"Dough Boys" is quite the opposite. In this circa 1990 image taken outdoors at the Tunbridge World's Fair, far from the confines of a studio, the fried-dough vendor provides an eloquent backdrop. Here, two men in the foreground are clearly enjoying the tastes of the fair.
- Courtesy Of Studio Place Arts
- "Young's Rubbish Removal"
The exhibition includes images shot with both 35mm film and digital cameras, though Rowell now uses digital exclusively. In a conversation, the photographer scoffed at purists who view darkroom processing as more "valid." There's a lingering misconception about the quality of digital prints, he noted. In the medium's infancy, they were created with low-quality ink-jet printers. Now, pigment ink and high-quality cotton-rag paper make prints that will outlast silver gelatin.
"I've had to do my own processing," Rowell said, "so I learned the nuances."
He currently uses a Nikon D810 digital camera and Adobe Camera RAW. "Formerly, for film," Rowell said, "I used Canon and Nikon 35mm, Mamiya ... medium format and Sinar [large format]."
Except for a short time after high school, Rowell has always worked as a photographer. He's also something of an expert in networking, making connections among people who might otherwise never meet. He could have a sideline in politics or selling cars if he didn't prefer to work alone.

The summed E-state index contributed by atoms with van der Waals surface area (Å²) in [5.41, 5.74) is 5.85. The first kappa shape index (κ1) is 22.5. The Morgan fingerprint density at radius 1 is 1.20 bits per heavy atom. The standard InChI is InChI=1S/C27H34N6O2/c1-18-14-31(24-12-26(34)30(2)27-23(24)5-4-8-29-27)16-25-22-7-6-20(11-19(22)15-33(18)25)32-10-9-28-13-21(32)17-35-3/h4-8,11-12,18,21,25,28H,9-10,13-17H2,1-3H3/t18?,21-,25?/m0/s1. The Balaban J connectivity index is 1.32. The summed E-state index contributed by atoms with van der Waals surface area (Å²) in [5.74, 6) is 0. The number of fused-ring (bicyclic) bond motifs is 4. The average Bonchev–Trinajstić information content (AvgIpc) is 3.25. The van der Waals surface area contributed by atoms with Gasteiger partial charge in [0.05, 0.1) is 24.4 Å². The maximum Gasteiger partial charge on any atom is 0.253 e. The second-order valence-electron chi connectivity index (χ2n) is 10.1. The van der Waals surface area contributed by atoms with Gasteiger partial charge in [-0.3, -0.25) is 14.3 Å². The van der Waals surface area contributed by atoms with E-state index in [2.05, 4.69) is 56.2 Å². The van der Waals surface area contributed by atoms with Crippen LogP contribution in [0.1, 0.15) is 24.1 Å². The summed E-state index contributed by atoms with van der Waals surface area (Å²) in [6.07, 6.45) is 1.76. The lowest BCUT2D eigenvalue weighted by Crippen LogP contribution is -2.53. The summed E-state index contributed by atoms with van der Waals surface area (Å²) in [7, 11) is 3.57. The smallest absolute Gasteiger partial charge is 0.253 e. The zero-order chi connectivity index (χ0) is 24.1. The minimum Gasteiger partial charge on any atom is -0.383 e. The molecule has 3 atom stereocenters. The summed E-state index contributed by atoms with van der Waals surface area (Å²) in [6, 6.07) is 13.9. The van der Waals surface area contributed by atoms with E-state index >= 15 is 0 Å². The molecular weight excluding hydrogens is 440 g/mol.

Rowell said he picks his subjects about half of the time; the rest of the time, they pick him.
"Basically, I'm known as a black-and-white portrait photographer," he said, though his reputation for color work is growing. "I shoot product and editorial. If you don't have a trust fund, it's best not to specialize."
In 2010, for the show "The Hale Street Gang," Rowell photographed 12 elderly participants in a memoir-writing workshop run by Sara Tucker at the Greater Randolph Senior Center. Rowell's large-scale, black-and-white photographs evoke their rich life stories, as revealed through excerpts from their memoirs. The exhibition traveled around the state. The SPA show includes seven photographs from that project of Margaret Egerton, which Rowell considers a single work.
The photographer was on hand opening night to add comments, tell a few stories and, of course, take more photos. His sister also wielded a camera to capture Rowell in action, bear-hugging old friends and making new ones in the throng of visitors. Those included more than a few of the subjects of Rowell's photographs, who had new photos taken alongside their images on exhibit.
"Portraits of Vermont People and Other Wildlife" is a veritable who's who of interesting individuals, though they're not necessarily widely recognized. One exception is his iconic photograph of the late Fred Tuttle, dairy farmer, star of John O'Brien's indie film Man With a Plan and 1998 candidate for the U.S. Senate. In a photo nearby, two contestants for Miss Vermont are poised to kiss a fish.
For Rowell, photography is much more than simply pushing a shutter. "I learn something new every time I shoot," he said. In turn, viewers may learn something new by looking at his images.